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Bought a FN fnc rifle from CDNN in 1986 for $469.95 sold it in 2003 for $1,800 Bought a Ljutic in 1996 for $7,000 sold it in 2002 for $4,500 I was already aware that the Ljutic would drop in price and I don't regret buying it.
 

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Discussion Starter #11
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Thank all of you for your thoughts and information. Helps puts things into proper perspective.

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Long term inflation can confuse the issue.

Know of a fellow who bought some guns in the early 1980s, kept them stored in their original boxes, and sold them about thirty years later.

He did get more for them than they sold new in 1980, but did he beat the normal rate of inflation or the normal interest rate paid at the bank ?

He did, but only on those guns which had a lot of high-end work from the factory and had been discontinued by the factory. On Plain Jane Remington 700's and Remington 1100's in standard offerings, he basically recouped inflation.

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If the resale is within 12 months of the original NIB purchase and the gun is in original condition, what would be the typical resale value ?

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Discussion Starter #12
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"So, if you bought a new gun for $1000 and decided that you didn't like it, Gander would offer to buy it back from you for about $550-600.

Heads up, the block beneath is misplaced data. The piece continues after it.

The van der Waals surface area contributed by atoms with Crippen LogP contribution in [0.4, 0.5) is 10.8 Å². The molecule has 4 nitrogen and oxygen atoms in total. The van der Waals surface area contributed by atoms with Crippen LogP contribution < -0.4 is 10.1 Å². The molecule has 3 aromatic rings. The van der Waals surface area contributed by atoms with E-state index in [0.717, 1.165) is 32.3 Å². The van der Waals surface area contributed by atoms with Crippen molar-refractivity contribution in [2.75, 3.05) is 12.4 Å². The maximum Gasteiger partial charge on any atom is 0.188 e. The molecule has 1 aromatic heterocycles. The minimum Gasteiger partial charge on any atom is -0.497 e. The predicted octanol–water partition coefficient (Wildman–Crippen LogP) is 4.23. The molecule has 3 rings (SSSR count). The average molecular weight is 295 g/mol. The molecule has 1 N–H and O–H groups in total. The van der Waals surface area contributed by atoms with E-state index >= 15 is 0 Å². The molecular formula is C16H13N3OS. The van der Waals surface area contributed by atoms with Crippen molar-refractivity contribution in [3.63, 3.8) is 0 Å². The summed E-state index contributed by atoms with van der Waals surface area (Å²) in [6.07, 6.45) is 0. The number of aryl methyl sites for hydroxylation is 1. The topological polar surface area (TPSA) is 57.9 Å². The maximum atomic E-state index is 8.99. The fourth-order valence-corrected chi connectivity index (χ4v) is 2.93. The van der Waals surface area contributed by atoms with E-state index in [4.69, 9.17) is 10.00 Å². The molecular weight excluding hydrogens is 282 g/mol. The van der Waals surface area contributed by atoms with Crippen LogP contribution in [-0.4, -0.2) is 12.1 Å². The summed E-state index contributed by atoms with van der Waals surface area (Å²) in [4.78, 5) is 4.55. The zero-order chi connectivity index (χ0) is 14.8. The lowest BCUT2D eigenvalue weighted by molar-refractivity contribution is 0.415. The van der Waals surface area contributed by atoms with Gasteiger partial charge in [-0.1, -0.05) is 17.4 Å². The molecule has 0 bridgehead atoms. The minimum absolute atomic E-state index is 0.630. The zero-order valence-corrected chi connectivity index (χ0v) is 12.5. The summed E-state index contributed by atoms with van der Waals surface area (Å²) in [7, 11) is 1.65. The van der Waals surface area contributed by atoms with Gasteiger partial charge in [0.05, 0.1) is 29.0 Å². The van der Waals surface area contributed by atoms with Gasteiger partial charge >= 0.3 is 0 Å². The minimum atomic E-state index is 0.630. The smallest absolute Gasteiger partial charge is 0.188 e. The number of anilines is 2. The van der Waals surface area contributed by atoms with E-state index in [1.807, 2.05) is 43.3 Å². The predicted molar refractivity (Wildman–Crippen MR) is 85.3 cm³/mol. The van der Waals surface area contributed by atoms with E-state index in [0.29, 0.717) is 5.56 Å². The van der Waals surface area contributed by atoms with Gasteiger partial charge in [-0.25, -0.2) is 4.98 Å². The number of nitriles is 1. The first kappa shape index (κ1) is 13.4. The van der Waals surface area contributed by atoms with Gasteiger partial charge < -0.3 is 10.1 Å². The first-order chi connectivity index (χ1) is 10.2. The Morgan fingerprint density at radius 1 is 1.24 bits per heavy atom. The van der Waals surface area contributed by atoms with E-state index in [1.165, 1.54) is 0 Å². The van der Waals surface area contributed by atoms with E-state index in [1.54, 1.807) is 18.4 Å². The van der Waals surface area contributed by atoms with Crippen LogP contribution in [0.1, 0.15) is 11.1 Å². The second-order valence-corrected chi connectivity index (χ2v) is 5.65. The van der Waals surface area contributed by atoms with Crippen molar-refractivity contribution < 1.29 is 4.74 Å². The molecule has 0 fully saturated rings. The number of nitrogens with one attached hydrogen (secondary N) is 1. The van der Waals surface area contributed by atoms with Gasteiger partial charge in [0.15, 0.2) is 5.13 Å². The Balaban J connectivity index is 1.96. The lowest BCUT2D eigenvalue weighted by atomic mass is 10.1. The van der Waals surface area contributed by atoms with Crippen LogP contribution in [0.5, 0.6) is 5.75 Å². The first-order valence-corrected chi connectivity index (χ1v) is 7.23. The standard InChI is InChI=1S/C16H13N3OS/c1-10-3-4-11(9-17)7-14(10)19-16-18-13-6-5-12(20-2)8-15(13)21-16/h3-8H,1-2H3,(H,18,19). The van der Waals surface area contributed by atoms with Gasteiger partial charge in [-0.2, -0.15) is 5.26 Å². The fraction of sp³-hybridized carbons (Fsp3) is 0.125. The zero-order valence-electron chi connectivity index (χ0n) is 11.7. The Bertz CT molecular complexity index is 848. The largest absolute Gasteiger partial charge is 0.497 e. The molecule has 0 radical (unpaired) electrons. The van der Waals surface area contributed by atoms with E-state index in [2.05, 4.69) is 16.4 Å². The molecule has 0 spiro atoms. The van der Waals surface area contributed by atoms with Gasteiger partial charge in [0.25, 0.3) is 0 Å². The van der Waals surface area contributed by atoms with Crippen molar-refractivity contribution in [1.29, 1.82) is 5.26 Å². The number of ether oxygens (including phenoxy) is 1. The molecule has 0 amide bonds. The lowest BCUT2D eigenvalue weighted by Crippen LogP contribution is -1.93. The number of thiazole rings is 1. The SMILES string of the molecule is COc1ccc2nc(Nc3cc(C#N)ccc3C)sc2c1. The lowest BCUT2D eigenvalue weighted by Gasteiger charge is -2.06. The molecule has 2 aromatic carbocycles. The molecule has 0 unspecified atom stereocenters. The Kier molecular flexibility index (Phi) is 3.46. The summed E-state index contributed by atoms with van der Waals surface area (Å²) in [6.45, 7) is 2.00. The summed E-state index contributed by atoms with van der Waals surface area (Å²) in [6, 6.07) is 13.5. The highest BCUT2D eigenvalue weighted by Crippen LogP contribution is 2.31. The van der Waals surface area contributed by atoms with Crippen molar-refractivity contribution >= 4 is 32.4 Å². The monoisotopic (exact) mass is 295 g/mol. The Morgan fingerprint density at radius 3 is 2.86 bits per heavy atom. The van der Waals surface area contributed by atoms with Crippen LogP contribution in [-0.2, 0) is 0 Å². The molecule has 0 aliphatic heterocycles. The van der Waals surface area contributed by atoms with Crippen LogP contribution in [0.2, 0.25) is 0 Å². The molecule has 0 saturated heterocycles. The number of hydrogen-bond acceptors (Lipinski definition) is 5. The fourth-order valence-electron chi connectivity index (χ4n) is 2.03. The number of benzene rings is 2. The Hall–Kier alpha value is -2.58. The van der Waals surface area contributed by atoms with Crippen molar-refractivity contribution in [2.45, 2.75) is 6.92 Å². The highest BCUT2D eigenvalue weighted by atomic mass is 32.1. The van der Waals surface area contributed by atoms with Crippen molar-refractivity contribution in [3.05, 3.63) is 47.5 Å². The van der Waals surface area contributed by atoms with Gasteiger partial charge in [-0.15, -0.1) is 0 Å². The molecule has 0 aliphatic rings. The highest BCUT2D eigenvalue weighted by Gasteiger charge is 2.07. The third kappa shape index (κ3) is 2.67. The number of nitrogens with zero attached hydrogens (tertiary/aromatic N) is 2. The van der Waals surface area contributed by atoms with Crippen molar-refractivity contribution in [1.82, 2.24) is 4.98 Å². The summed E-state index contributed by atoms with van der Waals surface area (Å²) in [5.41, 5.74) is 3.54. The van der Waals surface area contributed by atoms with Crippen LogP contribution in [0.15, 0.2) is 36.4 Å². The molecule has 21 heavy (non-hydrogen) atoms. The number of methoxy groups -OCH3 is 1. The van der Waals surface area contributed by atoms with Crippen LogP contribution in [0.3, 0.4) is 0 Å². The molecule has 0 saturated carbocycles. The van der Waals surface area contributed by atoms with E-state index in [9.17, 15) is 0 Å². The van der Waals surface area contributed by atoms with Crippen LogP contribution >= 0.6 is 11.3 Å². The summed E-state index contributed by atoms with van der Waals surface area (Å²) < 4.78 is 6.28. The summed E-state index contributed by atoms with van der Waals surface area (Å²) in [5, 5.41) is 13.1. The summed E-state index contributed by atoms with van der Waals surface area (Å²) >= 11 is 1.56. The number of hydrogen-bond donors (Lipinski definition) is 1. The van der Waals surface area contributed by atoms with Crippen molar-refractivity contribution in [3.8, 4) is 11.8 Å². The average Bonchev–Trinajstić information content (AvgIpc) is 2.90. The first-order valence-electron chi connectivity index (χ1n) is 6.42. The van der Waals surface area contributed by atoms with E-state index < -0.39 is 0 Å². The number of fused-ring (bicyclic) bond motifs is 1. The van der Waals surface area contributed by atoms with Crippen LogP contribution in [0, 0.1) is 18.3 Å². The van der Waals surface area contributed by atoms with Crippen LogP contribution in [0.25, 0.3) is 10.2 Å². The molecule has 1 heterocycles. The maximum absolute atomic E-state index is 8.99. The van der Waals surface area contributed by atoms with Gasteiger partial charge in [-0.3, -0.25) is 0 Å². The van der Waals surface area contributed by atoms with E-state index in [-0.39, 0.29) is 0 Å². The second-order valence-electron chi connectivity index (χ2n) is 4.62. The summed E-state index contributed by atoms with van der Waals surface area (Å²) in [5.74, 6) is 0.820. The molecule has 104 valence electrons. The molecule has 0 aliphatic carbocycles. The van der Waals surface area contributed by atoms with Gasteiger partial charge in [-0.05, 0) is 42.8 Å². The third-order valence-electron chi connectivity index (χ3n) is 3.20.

Rick"

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Am sure the local and more focused dealers might have different policies and practices.

But knowing Gander's approach is quite interesting.

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Discussion Starter #13
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There is a fellow who buys two to three NIB guns every month from the same dealer.

Next month he brings 'em back to trade-in on two or three different guns that he wants.

His trade-ins are still in new condition (the dealer doesn't think this fellow has ever shot any of these guns). But he has always lost the box and paperwork during the month.

He has been doing this for 25+ years.

It's like making deposits into your bank savings account -- but in reverse.

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Something is up. No one can be that stupid for such a regular and long period of time. What would be the point of doing that every single month? And even still, why would he be "loosing" the box and papers all the time? Is this guy schitzo?
 

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In my opinion

Least hit out of the door

New guns--A remington 1100 classic trap(or current version)- least hit

Used-- Remington 90T that you buy at the right price

Browning and Berreta plain jane models 0/U or Beretta target autoloaders new are pretty safe

Followed by a Perazzi and Krieghoff

Now here is the difference- Krieghoff over a period of time will go up in value-

Some Perazzi models will go up in value- you take your best bet and go for it

Engraved guns can be either very good or very bad
 

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Discussion Starter #16
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"Is this guy schitzo?"

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Schitzo ?

That's an interesting thought.

But, in his case, just a little eccentric. A well-known wealthy entity in the community. Trades cars more often than most too.